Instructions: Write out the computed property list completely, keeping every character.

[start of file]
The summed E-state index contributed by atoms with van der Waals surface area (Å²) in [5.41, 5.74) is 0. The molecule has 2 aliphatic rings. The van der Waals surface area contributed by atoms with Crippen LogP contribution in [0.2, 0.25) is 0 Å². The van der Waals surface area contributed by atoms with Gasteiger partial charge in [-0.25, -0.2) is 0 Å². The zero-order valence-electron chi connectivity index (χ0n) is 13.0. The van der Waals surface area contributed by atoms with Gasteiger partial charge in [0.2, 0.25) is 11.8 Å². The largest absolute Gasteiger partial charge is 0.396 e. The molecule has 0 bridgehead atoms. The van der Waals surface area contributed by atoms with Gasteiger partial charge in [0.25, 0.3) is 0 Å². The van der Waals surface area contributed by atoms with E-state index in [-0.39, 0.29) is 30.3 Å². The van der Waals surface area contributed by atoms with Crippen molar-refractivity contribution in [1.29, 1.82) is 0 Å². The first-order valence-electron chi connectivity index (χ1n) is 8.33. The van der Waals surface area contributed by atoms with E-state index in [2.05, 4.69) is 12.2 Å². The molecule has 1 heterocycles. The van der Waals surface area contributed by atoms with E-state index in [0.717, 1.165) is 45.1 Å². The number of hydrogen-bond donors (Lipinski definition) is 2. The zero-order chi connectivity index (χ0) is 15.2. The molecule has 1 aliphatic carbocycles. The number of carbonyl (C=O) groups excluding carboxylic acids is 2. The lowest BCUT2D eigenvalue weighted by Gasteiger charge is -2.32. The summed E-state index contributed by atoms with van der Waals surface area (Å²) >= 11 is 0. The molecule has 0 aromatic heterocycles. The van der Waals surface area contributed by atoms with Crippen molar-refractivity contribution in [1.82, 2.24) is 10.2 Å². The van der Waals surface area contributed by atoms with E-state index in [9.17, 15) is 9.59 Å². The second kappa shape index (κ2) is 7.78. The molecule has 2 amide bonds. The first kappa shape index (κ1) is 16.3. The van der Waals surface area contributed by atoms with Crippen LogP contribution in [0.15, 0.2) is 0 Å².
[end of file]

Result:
The summed E-state index contributed by atoms with van der Waals surface area (Å²) in [5.41, 5.74) is 0. The molecule has 2 aliphatic rings. The van der Waals surface area contributed by atoms with Crippen LogP contribution in [0.2, 0.25) is 0 Å². The van der Waals surface area contributed by atoms with Gasteiger partial charge in [-0.25, -0.2) is 0 Å². The zero-order valence-electron chi connectivity index (χ0n) is 13.0. The van der Waals surface area contributed by atoms with Gasteiger partial charge in [0.2, 0.25) is 11.8 Å². The largest absolute Gasteiger partial charge is 0.396 e. The molecule has 0 bridgehead atoms. The van der Waals surface area contributed by atoms with Gasteiger partial charge in [0.25, 0.3) is 0 Å². The van der Waals surface area contributed by atoms with E-state index in [-0.39, 0.29) is 30.3 Å². The van der Waals surface area contributed by atoms with Crippen molar-refractivity contribution in [1.29, 1.82) is 0 Å². The first-order valence-electron chi connectivity index (χ1n) is 8.33. The van der Waals surface area contributed by atoms with E-state index in [2.05, 4.69) is 12.2 Å². The molecule has 1 heterocycles. The van der Waals surface area contributed by atoms with E-state index in [0.717, 1.165) is 45.1 Å². The number of hydrogen-bond donors (Lipinski definition) is 2. The zero-order chi connectivity index (χ0) is 15.2. The molecule has 1 aliphatic carbocycles. The number of carbonyl (C=O) groups excluding carboxylic acids is 2. The lowest BCUT2D eigenvalue weighted by Gasteiger charge is -2.32. The summed E-state index contributed by atoms with van der Waals surface area (Å²) >= 11 is 0. The molecule has 0 aromatic heterocycles. The van der Waals surface area contributed by atoms with Crippen molar-refractivity contribution in [1.82, 2.24) is 10.2 Å². The van der Waals surface area contributed by atoms with E-state index in [9.17, 15) is 9.59 Å². The second kappa shape index (κ2) is 7.78. The molecule has 2 amide bonds. The first kappa shape index (κ1) is 16.3. The van der Waals surface area contributed by atoms with Crippen LogP contribution in [0.15, 0.2) is 0 Å².